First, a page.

“Out of all the vocations in the Church, the vocation of brother is the most misunderstood and not very clear,” says Brother Tom. “This site is going to shed a light on brothers. We’re men called to a different way of life. We obviously attend Mass every day, but we are not called for the sacramental ministry; we are called to the apostolic ministry. Our life is of service to the people, while the priest’s main vocation is sacramental life.”

Brother Tom points out that the website highlights the possible ministries brothers can get involved in and outlines many current ministries brothers work in. Contrary to popular perception, brothers have many ministries aside from teaching.

Stories Speak includes several sections. One presents a spectrum of saints and blesseds who are special patrons of brothers, with an explanation of who they are and why they’re patrons. The spectrum goes from the Church’s beginnings to the present and includes such saints as Joseph, Francis of Assisi, Gerard Majella and Martin De Porres, along with such blesseds as Fra Angelico and Brother André Bessette.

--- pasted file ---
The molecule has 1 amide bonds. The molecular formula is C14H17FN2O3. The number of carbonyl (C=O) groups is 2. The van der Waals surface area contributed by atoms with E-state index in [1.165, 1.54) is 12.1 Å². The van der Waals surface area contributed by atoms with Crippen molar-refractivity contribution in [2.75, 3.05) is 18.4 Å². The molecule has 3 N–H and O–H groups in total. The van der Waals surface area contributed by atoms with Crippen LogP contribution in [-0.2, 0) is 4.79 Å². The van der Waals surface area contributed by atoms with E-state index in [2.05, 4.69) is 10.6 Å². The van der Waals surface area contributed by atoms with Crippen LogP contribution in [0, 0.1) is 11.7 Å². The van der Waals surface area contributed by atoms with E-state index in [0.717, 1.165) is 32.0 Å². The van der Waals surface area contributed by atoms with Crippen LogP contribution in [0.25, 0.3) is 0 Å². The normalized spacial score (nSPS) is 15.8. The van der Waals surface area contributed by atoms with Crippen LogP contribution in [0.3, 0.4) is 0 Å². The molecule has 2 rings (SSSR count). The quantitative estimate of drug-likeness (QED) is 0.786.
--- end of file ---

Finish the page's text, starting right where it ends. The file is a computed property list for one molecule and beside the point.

The site includes brothers sharing their testimonies on being called to this vocation. In someone else’s story, a visitor may hear his own story, reasons Wick. “Some element will stick out and very much speak to them,” he adds, “encouraging them to embrace the grace of the vocation.”

While it’s too early to tell if anyone has already decided to further pursue the vocation of religious brotherhood because of the website, everyone involved sees great hope in this site.

“Young people now are so into modern technology,” says Brother Paschal, “that for anyone who might be considering a vocation, probably one of the first places to go to, before a parish priest, would be to the Internet. It’s so crucial to the vocation of brotherhood today.”

Staff writer Joseph Pronechen is based in Trumbull, Connecticut.